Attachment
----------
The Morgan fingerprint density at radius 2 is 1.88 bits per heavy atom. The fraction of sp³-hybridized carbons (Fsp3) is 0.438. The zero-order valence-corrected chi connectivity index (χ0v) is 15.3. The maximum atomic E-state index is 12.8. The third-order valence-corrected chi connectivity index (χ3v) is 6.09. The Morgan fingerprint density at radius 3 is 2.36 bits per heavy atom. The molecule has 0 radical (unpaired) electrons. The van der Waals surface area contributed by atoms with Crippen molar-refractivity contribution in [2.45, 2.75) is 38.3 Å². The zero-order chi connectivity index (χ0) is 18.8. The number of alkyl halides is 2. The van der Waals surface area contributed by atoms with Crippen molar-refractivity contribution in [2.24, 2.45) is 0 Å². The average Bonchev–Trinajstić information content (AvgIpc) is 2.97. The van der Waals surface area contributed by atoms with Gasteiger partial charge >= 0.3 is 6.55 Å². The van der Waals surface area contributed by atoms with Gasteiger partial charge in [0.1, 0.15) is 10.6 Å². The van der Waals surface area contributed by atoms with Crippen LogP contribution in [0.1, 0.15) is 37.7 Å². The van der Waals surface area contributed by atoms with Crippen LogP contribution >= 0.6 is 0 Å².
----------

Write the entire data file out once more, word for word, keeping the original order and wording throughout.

The Morgan fingerprint density at radius 2 is 1.88 bits per heavy atom. The fraction of sp³-hybridized carbons (Fsp3) is 0.438. The zero-order valence-corrected chi connectivity index (χ0v) is 15.3. The maximum atomic E-state index is 12.8. The third-order valence-corrected chi connectivity index (χ3v) is 6.09. The Morgan fingerprint density at radius 3 is 2.36 bits per heavy atom. The molecule has 0 radical (unpaired) electrons. The van der Waals surface area contributed by atoms with Crippen molar-refractivity contribution in [2.45, 2.75) is 38.3 Å². The zero-order chi connectivity index (χ0) is 18.8. The number of alkyl halides is 2. The van der Waals surface area contributed by atoms with Crippen molar-refractivity contribution in [2.24, 2.45) is 0 Å². The average Bonchev–Trinajstić information content (AvgIpc) is 2.97. The van der Waals surface area contributed by atoms with Gasteiger partial charge >= 0.3 is 6.55 Å². The van der Waals surface area contributed by atoms with Gasteiger partial charge in [0.1, 0.15) is 10.6 Å². The van der Waals surface area contributed by atoms with Crippen LogP contribution in [0.1, 0.15) is 37.7 Å². The van der Waals surface area contributed by atoms with Crippen LogP contribution >= 0.6 is 0 Å².